Gerd Woll and Ingebjorg Gunnarson of the Munch-Museet have confirmed the authenticity of this painting.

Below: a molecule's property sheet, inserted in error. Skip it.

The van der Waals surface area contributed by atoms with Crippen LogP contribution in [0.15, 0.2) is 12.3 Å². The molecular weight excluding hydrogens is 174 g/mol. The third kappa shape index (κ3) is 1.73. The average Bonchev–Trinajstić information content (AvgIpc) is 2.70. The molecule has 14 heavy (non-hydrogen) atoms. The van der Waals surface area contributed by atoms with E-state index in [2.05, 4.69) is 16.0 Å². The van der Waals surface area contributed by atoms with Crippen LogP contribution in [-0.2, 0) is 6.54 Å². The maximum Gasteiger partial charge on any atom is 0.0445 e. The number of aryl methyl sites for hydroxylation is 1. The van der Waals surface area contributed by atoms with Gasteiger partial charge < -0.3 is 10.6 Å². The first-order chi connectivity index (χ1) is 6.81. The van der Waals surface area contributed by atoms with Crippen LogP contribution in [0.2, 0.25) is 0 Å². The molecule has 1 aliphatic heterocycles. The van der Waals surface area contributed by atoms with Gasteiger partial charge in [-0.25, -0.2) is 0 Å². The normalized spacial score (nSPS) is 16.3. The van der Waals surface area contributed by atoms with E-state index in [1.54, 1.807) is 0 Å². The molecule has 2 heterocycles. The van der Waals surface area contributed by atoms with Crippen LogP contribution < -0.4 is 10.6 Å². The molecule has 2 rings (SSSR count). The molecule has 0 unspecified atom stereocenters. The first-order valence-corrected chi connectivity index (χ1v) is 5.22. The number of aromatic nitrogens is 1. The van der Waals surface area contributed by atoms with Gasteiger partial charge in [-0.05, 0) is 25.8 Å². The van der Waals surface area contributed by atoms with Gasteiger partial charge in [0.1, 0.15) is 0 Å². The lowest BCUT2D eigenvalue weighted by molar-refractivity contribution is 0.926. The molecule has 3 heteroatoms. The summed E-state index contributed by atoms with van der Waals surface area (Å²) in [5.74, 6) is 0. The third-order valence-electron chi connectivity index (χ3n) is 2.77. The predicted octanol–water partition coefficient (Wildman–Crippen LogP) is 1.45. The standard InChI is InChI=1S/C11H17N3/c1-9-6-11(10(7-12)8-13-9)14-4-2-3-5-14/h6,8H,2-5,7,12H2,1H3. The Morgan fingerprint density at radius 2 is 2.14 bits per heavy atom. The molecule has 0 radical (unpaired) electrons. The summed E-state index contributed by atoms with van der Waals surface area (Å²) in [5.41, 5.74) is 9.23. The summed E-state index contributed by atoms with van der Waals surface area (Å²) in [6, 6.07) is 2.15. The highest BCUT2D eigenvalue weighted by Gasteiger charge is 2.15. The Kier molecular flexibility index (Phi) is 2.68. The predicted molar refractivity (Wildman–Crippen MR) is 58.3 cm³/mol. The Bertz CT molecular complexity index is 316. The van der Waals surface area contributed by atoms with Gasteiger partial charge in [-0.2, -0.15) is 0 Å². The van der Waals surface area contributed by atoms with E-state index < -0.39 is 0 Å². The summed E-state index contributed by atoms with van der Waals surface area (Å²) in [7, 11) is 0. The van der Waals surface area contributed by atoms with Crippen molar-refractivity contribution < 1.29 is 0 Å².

Munch arrived in Paris in October 1889 and enrolled as a student of the celebrated painter Léon Bonnat. His stay in Paris granted him exposure to a wide range of painting styles, from exhibitions of Camille Pissarro and Claude Monet at Galerie Durand-Ruel and Galerie Georges Petit, to the more radical painters exhibiting at the the Salon des Indépendants. In an effort to escape an outbreak of cholera in 1890 and mourning the recent passing of his father, Munch moved from Paris to the suburb of Saint-Cloud on the Seine, renting a small room above a café. Confined to his room and in a state of deep depression, Munch painted melancholy landscapes such as the present work, suffused with soft light. The lone figure on the riverbank may represent Munch himself, emphasizing the artist's feelings of intense loneliness during this dark time.